Money stolen from collection

September 24, 2004|by DON AINES

GREENCASTLE, PA. - The Lord giveth and the Lord taketh away, but He is not a suspect in the theft of $17,000 in checks and an undetermined amount of cash Sunday from the collection taken at the Cumberland Valley Steve Wingfield Encounter.

Pennsylvania State Police were investigating the theft of part of the offering received on the final evening of the five-day event.

Police said the money and checks were taken between 7:15 and 7:30 p.m. as the collection plates were being passed among the estimated 4,000 visitors under the circus tent off U.S. 11 north of Greencastle.


"In 22 years of doing this I've never heard of a situation like this," said Fred Baye, the director of public affairs for the Steve Wingfield Evangelistic Association of Harrisonburg, Va.

"We don't know exactly how it happened," Baye said. The association became aware of the theft the next day when one of two people who wrote large checks asked one of the local organizers if his offering had been received.

Baye said that person and another person had written the two checks that totaled $17,000.

"The parties immediately stopped payment on their checks," Baye said.

Local volunteer ushers assigned to different seating sections of the tent took up the offering, Baye said. The victims were sitting in a section of chairs to the rear and center of the tent, just in front of where the sound board for the stage was set up, he said.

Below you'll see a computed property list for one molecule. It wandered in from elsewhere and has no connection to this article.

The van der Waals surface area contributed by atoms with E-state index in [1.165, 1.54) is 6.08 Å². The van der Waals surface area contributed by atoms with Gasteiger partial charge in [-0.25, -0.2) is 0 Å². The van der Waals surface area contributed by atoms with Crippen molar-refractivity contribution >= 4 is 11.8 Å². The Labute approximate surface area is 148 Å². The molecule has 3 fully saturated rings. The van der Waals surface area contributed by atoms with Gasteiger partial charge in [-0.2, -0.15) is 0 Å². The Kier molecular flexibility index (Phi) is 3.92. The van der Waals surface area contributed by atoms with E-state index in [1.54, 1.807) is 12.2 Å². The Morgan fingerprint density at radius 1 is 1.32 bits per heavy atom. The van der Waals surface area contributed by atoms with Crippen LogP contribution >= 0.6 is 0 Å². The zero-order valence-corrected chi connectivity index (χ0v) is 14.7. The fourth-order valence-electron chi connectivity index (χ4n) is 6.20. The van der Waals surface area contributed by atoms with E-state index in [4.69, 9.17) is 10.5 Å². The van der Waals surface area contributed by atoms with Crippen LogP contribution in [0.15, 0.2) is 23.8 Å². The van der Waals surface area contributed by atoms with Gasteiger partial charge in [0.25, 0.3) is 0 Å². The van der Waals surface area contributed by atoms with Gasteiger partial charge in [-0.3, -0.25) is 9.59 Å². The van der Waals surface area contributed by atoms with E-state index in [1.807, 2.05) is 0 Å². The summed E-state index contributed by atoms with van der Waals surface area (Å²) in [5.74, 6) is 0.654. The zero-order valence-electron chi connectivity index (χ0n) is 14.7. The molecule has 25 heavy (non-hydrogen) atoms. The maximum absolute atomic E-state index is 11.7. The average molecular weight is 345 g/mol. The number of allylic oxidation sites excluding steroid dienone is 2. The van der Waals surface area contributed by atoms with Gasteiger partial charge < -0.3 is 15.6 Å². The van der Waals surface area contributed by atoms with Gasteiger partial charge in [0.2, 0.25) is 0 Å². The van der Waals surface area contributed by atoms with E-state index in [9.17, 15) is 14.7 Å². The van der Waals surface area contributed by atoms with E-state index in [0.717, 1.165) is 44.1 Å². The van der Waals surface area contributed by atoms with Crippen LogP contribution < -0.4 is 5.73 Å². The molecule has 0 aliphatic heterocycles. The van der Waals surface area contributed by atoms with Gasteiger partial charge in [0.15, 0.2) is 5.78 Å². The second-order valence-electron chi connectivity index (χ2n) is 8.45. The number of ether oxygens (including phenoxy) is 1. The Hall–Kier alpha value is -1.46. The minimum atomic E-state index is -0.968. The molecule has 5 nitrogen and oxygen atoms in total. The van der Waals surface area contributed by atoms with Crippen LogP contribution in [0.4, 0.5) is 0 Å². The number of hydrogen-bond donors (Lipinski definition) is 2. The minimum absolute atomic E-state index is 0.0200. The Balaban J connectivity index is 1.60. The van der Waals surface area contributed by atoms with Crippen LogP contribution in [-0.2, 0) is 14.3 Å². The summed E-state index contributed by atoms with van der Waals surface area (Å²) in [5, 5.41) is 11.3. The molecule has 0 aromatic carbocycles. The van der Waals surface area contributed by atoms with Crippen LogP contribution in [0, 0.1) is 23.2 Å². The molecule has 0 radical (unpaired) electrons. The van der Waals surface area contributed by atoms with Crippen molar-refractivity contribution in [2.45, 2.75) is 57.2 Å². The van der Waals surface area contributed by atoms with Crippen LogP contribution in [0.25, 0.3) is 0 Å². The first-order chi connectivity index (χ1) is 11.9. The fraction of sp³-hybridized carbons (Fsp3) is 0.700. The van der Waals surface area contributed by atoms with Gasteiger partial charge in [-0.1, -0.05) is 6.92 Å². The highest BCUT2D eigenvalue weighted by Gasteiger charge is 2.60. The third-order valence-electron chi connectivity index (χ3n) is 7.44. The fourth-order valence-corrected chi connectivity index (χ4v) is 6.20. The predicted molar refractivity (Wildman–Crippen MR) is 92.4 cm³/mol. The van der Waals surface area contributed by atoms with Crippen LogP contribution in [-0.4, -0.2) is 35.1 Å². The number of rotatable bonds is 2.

Baye said the section had a seating capacity of about 150 people. He did not know how many other checks or how much cash might have been stolen.

"Typically at these kind of events at a crusade, the average donation is $1 to $2 per person," he said.

"We do monitor the collection as it happens pretty closely," Baye said. He did not know whether the checks and any cash were taken by a volunteer or pocketed by someone as the collection plate was passed.

Any funds stolen would not have gone to the Wingfield ministry, but to the local churches and organizations that raised the money to bring the revival to the area, according to Baye. A few days before the crusade began on Sept. 15, Baye said the budget for the event was about $200,000.

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